'Real Housewives of Beverly Hills' Star Kyle Richards Says Her Daughters 'Don't Feel Pressure of Being Thin' Thanks to J.Lo, Kardashians

Whether you love or hate the Kardashians, you can’t deny their impact on body positivity in Hollywood — especially for white people.

‘The Real Housewives of Beverly Hills’ star Kyle Richards opened on Tuesday’s episode as she reflected on how stars like Jennifer Lopez and the Kardashians have helped women — including herself and her four daughters — feel more comfortable with their bodies.

via People:

The topic came up during a fun camping trip with costars Erika GirardiLisa RinnaDorit KemsleyTeddi Mellencamp ArroyaveCamille Grammer and Denise Richards.

While the ladies were on their way home, Kyle, 50, reflected on negative things trolls say online — admitting that, despite their criticism, she feels more confident these days in her changing body.

“It has changed a bit with J.Lo and the Kardashians,” Kyle said. “Now if you’re fuller, it’s different. I’m like, ‘Okay, my butt looks big in this … yay!’ ” 

Lopez and some of the Keeping Up with the Kardashians stars — namely Kim KardashianKhloé Kardashian and Kylie Jenner — are known for their curves (specifically, their derrières).

And their popularity has helped rid Kyle and her daughters — Farrah, 30, Alexia, 22, Sophia, 19, and Portia, 11 — of any pressure to be thin.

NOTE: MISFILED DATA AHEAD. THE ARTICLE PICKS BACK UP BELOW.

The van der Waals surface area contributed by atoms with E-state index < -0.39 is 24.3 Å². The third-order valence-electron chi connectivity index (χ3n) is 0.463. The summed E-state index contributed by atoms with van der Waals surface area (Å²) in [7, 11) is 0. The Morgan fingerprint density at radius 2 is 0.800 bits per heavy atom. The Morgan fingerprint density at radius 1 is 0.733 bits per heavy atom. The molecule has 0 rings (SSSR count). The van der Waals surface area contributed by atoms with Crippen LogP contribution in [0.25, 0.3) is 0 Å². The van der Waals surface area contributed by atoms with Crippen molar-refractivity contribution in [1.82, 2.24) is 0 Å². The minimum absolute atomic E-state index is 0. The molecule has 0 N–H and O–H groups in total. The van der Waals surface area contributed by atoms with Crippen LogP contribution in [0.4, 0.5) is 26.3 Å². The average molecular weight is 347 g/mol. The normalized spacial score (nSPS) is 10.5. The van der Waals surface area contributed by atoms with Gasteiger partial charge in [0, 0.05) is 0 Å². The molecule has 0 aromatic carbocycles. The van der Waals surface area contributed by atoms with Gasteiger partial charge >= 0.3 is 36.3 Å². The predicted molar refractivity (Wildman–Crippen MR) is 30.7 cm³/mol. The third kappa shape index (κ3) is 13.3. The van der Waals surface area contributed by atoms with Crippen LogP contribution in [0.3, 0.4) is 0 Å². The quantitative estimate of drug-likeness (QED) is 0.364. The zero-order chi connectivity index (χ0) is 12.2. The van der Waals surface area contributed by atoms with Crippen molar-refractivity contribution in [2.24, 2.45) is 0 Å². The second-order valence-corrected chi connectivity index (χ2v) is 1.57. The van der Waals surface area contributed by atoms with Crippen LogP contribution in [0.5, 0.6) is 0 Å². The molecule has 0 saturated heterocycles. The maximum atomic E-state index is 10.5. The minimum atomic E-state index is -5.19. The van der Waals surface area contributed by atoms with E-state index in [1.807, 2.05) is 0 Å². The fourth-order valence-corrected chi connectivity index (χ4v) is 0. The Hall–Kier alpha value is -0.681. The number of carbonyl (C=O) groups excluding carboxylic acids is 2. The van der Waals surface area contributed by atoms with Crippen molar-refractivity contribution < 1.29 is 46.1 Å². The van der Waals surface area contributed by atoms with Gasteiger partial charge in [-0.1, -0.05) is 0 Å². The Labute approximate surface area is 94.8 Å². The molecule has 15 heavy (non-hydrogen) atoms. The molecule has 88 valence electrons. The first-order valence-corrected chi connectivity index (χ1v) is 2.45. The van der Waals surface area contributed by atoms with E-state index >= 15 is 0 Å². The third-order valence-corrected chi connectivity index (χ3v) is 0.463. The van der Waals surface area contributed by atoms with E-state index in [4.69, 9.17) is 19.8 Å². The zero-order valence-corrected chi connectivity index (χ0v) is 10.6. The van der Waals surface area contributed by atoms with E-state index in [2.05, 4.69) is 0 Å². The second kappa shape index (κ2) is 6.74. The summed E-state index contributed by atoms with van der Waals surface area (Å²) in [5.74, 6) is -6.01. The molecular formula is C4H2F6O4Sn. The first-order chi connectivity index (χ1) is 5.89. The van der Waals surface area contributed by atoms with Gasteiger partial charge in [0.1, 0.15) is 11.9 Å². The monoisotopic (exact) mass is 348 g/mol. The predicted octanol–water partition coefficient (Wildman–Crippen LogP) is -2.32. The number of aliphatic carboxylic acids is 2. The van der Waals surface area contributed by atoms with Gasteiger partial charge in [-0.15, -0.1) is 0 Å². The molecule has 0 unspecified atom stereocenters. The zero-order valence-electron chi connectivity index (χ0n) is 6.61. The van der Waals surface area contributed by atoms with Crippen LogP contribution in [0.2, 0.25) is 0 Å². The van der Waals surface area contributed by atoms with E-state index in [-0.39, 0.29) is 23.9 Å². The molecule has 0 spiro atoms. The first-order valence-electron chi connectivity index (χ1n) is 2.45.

“My daughters don’t feel that pressure of being thin like I did growing up because the body type has changed,” Kyle said. “It used to be Marilyn Monroe, that’s what was sexy. And then they got super skinny, like Kate Moss — and that’s unrealistic. My girls don’t feel that.”

Rinna, 55, also had feelings about the subject — having guided her daughters, Delilah Belle, 20, and Amelia Gray, 17, through some of those pitfalls.

“It’s not an easy time growing up,” she said. “Imagine being a teenager and having to deal with social media? We had a mirror to deal with, basically. Your image was in a mirror. You saw yourself and you judged yourself off of that, or your friends.”

“It’s hard out there. It is not easy,” she said. “The pressure’s a lot to be perfect. Have my girls had a rough time with it? Yes. All I’ve tried to do more than anything is to teach my girls self-love and how to love yourself. No matter what. No matter how you looked.”

*sigh* Black women have BEEN curvy,  but as long as the ‘body positivity’ message is getting to young women of all shapes, sizes, and colors we won’t harp on it too much.

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